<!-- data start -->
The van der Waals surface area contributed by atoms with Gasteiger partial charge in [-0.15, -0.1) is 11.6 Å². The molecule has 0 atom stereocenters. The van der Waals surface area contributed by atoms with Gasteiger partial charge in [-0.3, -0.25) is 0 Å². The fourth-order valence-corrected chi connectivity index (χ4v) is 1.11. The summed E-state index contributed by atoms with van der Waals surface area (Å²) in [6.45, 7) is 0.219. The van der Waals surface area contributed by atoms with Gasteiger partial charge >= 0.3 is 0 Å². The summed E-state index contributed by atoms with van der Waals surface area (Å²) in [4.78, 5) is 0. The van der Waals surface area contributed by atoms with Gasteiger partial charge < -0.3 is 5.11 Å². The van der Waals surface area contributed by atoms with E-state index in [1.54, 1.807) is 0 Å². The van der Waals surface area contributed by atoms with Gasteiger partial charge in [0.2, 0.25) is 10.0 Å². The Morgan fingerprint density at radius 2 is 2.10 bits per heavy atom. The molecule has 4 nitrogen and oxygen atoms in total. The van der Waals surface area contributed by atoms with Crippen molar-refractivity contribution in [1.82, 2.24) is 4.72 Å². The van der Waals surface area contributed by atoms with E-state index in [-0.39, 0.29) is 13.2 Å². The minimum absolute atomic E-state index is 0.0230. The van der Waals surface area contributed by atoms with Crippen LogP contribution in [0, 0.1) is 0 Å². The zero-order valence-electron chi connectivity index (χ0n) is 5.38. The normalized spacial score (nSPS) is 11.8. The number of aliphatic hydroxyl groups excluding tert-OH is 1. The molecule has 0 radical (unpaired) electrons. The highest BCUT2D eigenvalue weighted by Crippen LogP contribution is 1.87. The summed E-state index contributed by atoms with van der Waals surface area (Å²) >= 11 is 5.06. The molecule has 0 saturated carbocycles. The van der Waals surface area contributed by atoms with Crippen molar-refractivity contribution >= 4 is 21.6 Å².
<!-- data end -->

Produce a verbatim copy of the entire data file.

The van der Waals surface area contributed by atoms with Gasteiger partial charge in [-0.15, -0.1) is 11.6 Å². The molecule has 0 atom stereocenters. The van der Waals surface area contributed by atoms with Gasteiger partial charge in [-0.3, -0.25) is 0 Å². The fourth-order valence-corrected chi connectivity index (χ4v) is 1.11. The summed E-state index contributed by atoms with van der Waals surface area (Å²) in [6.45, 7) is 0.219. The van der Waals surface area contributed by atoms with Gasteiger partial charge >= 0.3 is 0 Å². The summed E-state index contributed by atoms with van der Waals surface area (Å²) in [4.78, 5) is 0. The van der Waals surface area contributed by atoms with Gasteiger partial charge < -0.3 is 5.11 Å². The van der Waals surface area contributed by atoms with E-state index in [1.54, 1.807) is 0 Å². The van der Waals surface area contributed by atoms with Gasteiger partial charge in [0.2, 0.25) is 10.0 Å². The Morgan fingerprint density at radius 2 is 2.10 bits per heavy atom. The molecule has 4 nitrogen and oxygen atoms in total. The van der Waals surface area contributed by atoms with Crippen molar-refractivity contribution in [1.82, 2.24) is 4.72 Å². The van der Waals surface area contributed by atoms with E-state index in [-0.39, 0.29) is 13.2 Å². The minimum absolute atomic E-state index is 0.0230. The van der Waals surface area contributed by atoms with Crippen LogP contribution in [0, 0.1) is 0 Å². The zero-order valence-electron chi connectivity index (χ0n) is 5.38. The normalized spacial score (nSPS) is 11.8. The number of aliphatic hydroxyl groups excluding tert-OH is 1. The molecule has 0 radical (unpaired) electrons. The highest BCUT2D eigenvalue weighted by Crippen LogP contribution is 1.87. The summed E-state index contributed by atoms with van der Waals surface area (Å²) >= 11 is 5.06. The molecule has 0 saturated carbocycles. The van der Waals surface area contributed by atoms with Crippen molar-refractivity contribution >= 4 is 21.6 Å².